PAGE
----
For many, owning a supercar or hypercar represents the zenith of the automotive experience. It’s where speed meets luxury and no longer becomes just a matter of ownership; it’s an experience.
For those who may not have a casual 6-figures to drop on a gorgeous exotic, there is also the option to rent a supercar whether it’s for the day or purely for a track experience.
Last year, I made my way to Speed Vegas and had the opportunity to drive a Lamborghini Huracan LP580-2 at their custom-built track just outside of Vegas city limits. During the exhilarating 7 laps, one thing became incredibly clear: the car could deliver way more performance than I was able to provide.
Despite having a professional driving instructor in the passenger seat guiding my every movement, it was my first time driving the Huracan, having sampled other powerhouses such as the Mercedes AMG GT and Nissan GT-R so I wasn’t completely out of my element. Nevertheless, it made me think about the safety aspect in ownership of an exotic and what it looks like outside of a controlled environment (or rather, controlled as much as possible).
The Speed Vegas Incident
In 2017, the very same Speed Vegas had a tragic accident occur where a fiery crash took the lives of Craig Sherwood and Gil Ben-Kely after their Lamborghini Aventador crashed into a track wall. As a result, there was much scrutiny into how it all unfolded as the case made its way into a courtroom.
Theories emerged as competitors and experts gave their opinions on reasons including:
The track design and whether it was safe.
The car itself and the presence of certain aftermarket parts.
The quality of instruction and the emphasis on speed.
As performance vehicles, supercars absolutely dominate normal cars. They’re faster, more nimble, and come with a deluge of technology that you would never see on a commuter sedan, with safety controls that the average driver wouldn’t even know about.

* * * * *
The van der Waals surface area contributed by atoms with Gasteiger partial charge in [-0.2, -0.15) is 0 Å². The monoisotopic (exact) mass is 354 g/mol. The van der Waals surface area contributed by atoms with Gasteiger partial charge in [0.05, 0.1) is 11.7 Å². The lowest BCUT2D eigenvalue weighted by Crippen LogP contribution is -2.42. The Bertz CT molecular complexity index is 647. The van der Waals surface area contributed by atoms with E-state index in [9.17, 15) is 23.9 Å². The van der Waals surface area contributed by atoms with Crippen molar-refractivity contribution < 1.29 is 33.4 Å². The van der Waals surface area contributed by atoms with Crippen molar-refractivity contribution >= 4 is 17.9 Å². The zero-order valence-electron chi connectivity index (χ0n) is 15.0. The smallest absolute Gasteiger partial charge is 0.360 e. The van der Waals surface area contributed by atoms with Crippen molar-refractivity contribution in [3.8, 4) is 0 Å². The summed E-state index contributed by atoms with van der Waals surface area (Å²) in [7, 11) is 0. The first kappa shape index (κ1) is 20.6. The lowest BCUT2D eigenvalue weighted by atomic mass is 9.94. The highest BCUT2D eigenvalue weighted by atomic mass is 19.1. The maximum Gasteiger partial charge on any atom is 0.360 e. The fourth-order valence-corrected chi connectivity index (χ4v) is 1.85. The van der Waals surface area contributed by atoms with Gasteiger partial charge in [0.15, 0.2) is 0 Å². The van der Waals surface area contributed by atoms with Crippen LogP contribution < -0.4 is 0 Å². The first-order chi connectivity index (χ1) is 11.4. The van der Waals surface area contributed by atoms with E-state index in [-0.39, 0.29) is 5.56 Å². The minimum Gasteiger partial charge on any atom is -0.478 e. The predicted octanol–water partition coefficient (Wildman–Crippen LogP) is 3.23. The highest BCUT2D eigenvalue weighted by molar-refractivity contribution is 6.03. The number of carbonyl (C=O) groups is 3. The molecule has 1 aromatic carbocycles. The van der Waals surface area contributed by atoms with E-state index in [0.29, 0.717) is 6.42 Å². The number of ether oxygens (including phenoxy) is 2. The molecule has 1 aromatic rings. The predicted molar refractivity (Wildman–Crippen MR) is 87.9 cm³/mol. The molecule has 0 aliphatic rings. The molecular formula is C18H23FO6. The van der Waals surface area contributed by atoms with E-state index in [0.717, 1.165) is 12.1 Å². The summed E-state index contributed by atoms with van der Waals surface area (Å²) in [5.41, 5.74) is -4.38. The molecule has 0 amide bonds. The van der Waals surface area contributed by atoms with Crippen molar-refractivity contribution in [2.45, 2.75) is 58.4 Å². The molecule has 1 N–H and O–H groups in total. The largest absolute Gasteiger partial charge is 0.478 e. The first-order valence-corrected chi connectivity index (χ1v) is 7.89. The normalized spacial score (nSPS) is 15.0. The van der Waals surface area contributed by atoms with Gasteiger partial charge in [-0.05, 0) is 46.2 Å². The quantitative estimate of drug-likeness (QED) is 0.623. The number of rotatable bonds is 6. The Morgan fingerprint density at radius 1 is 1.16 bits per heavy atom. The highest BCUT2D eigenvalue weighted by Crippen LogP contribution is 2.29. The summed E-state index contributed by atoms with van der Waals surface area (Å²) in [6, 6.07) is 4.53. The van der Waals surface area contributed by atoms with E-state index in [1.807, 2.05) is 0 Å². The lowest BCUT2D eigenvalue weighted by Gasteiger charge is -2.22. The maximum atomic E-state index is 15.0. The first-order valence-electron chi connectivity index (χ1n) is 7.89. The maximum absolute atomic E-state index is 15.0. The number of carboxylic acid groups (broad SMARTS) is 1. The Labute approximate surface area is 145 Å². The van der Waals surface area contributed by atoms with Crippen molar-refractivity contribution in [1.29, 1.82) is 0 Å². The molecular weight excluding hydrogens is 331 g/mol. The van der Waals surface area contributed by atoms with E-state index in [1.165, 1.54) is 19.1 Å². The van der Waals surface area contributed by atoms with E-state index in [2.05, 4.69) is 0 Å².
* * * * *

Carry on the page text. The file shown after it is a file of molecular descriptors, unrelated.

There are some misconceptions about supercars such as how they spin out easily but for those with extensive experience, it’s largely accepted that these cars are designed rigorously and entirely capable of handling most of what you throw at them.
So Why Do Accidents Happen?
It’s the million-dollar question everyone asks: what or who is at fault? The obvious answer is: it depends.
Companies are obligated to ensure that their machines are well-maintained. Ironically, when I sat down in the Huracan and started the beast up, the check engine light hilariously lit up and stayed. In hindsight, I should have questioned it but chose to ignore the reason given that the car was probably being driven to the ground 12 hours a day. It drove as I expected it to and it’s hard to say why the CEL persisted.
Maintenance matters as you want every aspect of the vehicle to be in tip-top shape. A tire blowout, a malfunction of the traction control system, brake fade, or any combination of mechanical failures could result in a crash.
Beyond the car itself, there’s a lot more that can happen with the wildcard element which is the driver.
Meticulous design will not make up for a lack of experience and training. Poor judgment can be the difference between finishing your last lap or finishing in the gravel.
As Road and Track puts it, “I thought I’d seen every species of idiocy behind the wheel.”
Many supercars can accelerate from 0-60mph in less than 3 seconds. You can easily hit 100mph on a track but whether you have the training and reflexes is a whole other story.
Bridging The Gap: What Can You Do?
No one gets into a supercar thinking it’ll be the last time they ever do, or even think that they’ll get into a crash. Human error exists but we never know when it will hit us at the most inopportune of times. God forbid if you ever find yourself involved with a collision, consulting with a car accident lawyer for advice may be a good idea, whether you’re at fault or not.”
The good news is that there are always precautions that can be taken to mitigate the risk of injury or better yet, improve your driving experience.
Money can’t buy skills, so brush up on your driver’s education. Invest in advanced driving courses that focus on high-performance vehicles. You’ve spent the money buying the car of your dreams. You’ll want to be equipped with the necessary skills to enjoy the most of it.
There are also high-performance driving events that you can participate in where you can meet other supercar owners and a great way to experiment with your skill level.
No matter how you cut it, a public road is a public road. Enthusiasts that take on Tail of the Dragon do so with a certain level of risk tolerance and there is no replacement for the racetrack. As our resident Porsche expert Terence W. says, “….if you want to really test the handling capabilities of a car, it’s just better to do it on a track, where if you miss an apex, you might go into a strategically placed gravel trap or run off area. You miss an apex on mountain road, you go down the mountain.”